How to get over your fear of small talk

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Comments about temperature are often cited as an example of boring conversation, but perhaps the least devastating impact of climate change is the fact that talking about the weather is now extremely interesting. In fact, often the weather is all I am want to talk about it, because aside from being a grim reminder of the horrors people have wreaked upon our homes, it’s also, on rare occasions, mysterious and wonderful. But it doesn’t matter what the weather is like, it doesn’t matter what you saw on TV last night or what you did last weekend, because that’s not the point of small talk.

In recent years there has been a strong cultural resistance to small talk, or at least the idea of ​​it. A cursory search of Twitter shows someone slightly virally tweeting at least once a day about how much they’re doing to hate small talk. It’s a common marketing strategy on dating apps (eg, “Let’s skip the small talk and get straight to the point”). This same website even published an article by a staunch Smalltalk hater on why Smalltalk is so “excruciating.”

To a certain extent, the haters are right. You can only endure so much Tinder back and forth that begins and ends with “How was your weekend?” until you make small talk pointless. Maybe, like many of us, you dread the moment when you’re asked what you’re up to for the rest of the summer and your brain decides to take a vacation. Or you might experience the other problem of spilling your deepest secrets to a co-worker out of nervousness or masochism or too many cocktails. (I have never done that!)

This combination of stage fright and the perceived insignificance of it all is a powerful deterrent. But however painful it may be for some, small talk — which can be defined as light, polite conversation about trivial topics, either to start or end a social interaction or simply to fill silence — has a purpose beyond time of the interface – waste and cookie cutter DMs. Meredith Marra, a linguistics professor at Victoria University of Wellington in New Zealand, has studied the social function of small talk for decades and says the very people who complain about it don’t realize how often they use it in everyday life . “There are some very masculine workplaces where if you don’t make small talk, it all stops,” she explains. “We can’t just go straight to work because we haven’t formed our relationship yet. And if we don’t realize we’re on the same page, how on earth are we supposed to do the other stuff?”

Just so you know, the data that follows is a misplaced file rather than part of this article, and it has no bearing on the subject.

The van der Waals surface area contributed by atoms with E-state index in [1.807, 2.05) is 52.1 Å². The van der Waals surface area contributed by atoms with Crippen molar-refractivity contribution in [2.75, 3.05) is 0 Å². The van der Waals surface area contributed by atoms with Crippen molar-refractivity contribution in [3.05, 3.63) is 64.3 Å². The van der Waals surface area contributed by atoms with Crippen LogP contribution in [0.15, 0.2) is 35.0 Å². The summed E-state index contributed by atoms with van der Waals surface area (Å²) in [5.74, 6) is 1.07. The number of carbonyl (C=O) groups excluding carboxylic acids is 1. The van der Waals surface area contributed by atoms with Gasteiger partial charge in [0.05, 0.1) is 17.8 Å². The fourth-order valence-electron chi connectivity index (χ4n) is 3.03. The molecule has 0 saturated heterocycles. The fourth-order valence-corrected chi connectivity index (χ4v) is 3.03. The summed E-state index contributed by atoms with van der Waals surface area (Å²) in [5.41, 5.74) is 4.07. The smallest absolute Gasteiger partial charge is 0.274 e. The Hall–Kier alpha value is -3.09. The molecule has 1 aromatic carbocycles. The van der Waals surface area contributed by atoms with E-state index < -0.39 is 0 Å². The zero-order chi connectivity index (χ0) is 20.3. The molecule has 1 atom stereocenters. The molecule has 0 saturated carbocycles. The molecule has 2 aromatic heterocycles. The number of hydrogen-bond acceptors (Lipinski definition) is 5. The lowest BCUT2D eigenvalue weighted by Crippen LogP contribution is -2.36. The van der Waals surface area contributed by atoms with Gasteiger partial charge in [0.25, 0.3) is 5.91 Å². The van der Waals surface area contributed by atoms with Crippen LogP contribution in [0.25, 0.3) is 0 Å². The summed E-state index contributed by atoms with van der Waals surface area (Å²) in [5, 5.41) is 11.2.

She claims that small talk is about more than avoiding awkward silences; it’s social glue. “Otherwise you’re just two people, not two people connected and trying the same thing,” she says.

That small talk makes us happier isn’t new news: In 2014, University of Chicago psychologist and scholar Nicholas Epley conducted an experiment in which some subway commuters were told to strike up a conversation with the stranger , who sat next to them while others were urged to abide by themselves. Those who talked enjoyed the ride more, and the longer the conversation lasted, the happier they felt. This was true even for people who generally preferred solitude: “Those who misunderstand the consequences of social interactions may not be social enough for their own well-being, at least in some contexts,” writes Epley.

Small talk is also a useful tool for building friendships. in the women talk, Linguistic scholar Jennifer Coates, published in 1996, argues that gossip between women, often dismissed as frivolous and unimportant, actually builds and sustains relationships through multi-layered communicative means such as storytelling, questioning, and repetition. Even if the conversation isn’t “important” in the traditional sense, maybe that’s part of the joy: a little escape from the serious, a respite from the heavier matters.

Nowhere has the importance of casual encounters been more evident than during the pandemic, when researchers found that people who live close to others and are therefore more likely to encounter such encounters perform better emotionally than those living alone. “I’ve become incredibly grateful to my neighbors,” said Lizzie Post, co-president of the Emily Post Institute, which has provided resources on etiquette for 76 years. “Even those very simple ‘how’s your day?’ interactions that happened across the fence became valuable.”